19. ^ "Gabriel hofft durch Parteijubiläum auf Motivationsschub". Donaukurier.de. 2013-05-16. Archived from the original on 2013-06-30. Retrieved 2013-05-23.
  20. ^ "Basic document | Progressive Alliance". Progressive-alliance.info. Retrieved 2013-05-23.
  21. ^ "A Progressive Network for the 21st Century" (PDF). Archived from the original (PDF) on 2014-03-04.
  22. ^ "Leipzig: 70 sozialdemokratische Parteien gründen "Progressive Alliance"". dradio.de. Retrieved 2013-05-23.
  23. ^ "Sozialdemokratische Parteien gründen neues Bündnis | Aktuell Welt | DW.COM | 22.05.2013". DW.COM. Retrieved 2016-09-20.
  24. ^ Süddeutsche.de GmbH, Munich, Germany (2012-05-25). "Bruderzwist unter Sozialisten – Politik – Süddeutsche.de". Sueddeutsche.de. Retrieved 2013-05-23.CS1 maint: Multiple names: authors list (link)
  25. ^ "Geschichte : Mehr als 70 sozialdemokratische Parteien bilden Progressive Alliance – Nachrichten Newsticker – News2 (AFP – Newsticker) – DIE WELT". Die Welt. 2011-11-23. Retrieved 2013-05-23.
  26. ^ "S&D Group joins new Progressive Alliance – 'the network of progressive forces for the 21st century'". Socialistsanddemocrats.eu. 2013-01-24. Retrieved 2013-05-23.
  27. ^ Peter Lamb, ed. (2015). Historical Dictionary of Socialism. Rowman & Littlefield Publishers. p. 436. ISBN 978-1-4422-5827-3.
  28. ^ "Δημοκρατικό Κόμμα – 404". DIKO. Archived from the original on 9 November 2013. Retrieved 21 April 2016.
  29. ^ "Progressive Alliance Parliamentarian Conference – Decent Work and Education: Investing in Equal Opportunities for All". Retrieved 21 April 2016.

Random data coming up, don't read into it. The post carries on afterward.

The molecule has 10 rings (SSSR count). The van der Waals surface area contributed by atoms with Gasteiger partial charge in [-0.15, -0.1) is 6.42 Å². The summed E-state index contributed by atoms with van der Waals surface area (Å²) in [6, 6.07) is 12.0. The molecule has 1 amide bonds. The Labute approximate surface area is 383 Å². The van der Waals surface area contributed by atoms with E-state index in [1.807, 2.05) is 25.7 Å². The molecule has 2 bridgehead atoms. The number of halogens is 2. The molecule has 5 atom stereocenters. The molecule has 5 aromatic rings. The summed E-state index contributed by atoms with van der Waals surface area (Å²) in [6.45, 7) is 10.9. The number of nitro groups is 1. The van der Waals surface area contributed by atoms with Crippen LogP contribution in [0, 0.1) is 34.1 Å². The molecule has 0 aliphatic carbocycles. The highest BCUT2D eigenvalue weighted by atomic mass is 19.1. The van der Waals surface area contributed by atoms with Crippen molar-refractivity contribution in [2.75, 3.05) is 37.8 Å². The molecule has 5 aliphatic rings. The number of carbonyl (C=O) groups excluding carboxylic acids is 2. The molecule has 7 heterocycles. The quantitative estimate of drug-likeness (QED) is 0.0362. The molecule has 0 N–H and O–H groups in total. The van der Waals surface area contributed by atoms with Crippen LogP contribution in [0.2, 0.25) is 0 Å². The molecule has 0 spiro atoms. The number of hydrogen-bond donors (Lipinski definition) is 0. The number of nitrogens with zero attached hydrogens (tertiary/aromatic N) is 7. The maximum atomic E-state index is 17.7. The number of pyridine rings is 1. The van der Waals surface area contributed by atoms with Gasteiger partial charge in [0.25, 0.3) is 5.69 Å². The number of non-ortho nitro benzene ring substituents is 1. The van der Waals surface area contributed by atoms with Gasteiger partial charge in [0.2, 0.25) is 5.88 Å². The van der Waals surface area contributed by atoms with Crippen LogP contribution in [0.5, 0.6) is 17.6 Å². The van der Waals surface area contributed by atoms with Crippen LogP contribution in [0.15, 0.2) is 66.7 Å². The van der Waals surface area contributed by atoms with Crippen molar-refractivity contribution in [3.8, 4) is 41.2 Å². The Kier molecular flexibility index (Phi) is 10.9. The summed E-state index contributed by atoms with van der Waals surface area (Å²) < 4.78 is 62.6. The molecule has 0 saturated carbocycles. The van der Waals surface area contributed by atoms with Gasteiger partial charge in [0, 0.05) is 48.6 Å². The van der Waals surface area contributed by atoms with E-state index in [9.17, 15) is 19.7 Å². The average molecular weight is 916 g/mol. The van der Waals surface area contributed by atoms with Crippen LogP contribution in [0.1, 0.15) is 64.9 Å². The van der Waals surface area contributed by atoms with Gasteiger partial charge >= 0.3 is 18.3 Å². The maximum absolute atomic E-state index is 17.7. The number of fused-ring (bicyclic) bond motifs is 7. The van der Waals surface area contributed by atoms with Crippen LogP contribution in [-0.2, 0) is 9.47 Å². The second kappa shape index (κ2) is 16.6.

30. ^ "Global democratic leaders demand Anwar's release, persecution of government critics to stop". 2015-09-25. Retrieved 2016-09-20.
  31. ^ "Folha de S.Paulo – Internacional – En – Brazil – Lula Promises to Fight Rousseff's Impeachment at Progressive Alliance Seminar – 26/04/2016". www1.folha.uol.com.br. Retrieved 2016-09-20.
  32. ^ "Parties & Organisations". Retrieved 2 June 2017.
  33. ^ "Parties & Organisations". Progressive Alliance. Retrieved 11 December 2017.
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  35. ^ Alvarez, Cecilia. "La Internacional Socialista se convirtió en un espacio de "lobby", según Viviana Piñeiro, dirigente del PS". La Diaria. Retrieved 4 June 2017.

External links

15th Lok Sabha

Members of the 15th Lok Sabha were elected during the 2009 general election in India. It was dissolved on 18 May 2014 by President Pranab Mukherjee.Indian National Congress led United Progressive Alliance won 44 more seats than previous 14th Lok Sabha. The next 16th Lok Sabha was convened after Indian general election, 2014.

The Second Manmohan Singh ministry introduced a total of 222 Bills (apart from Finance and Appropriations Bills) in the 15th Lok Sabha. A total of 165 Bills were by passed by the House, including bills introduced in previous Lok Sabhas.14 sitting members from Rajya Sabha, the Upper House of Indian Parliament, were elected to 15th Lok Sabha after the Indian general election, 2009.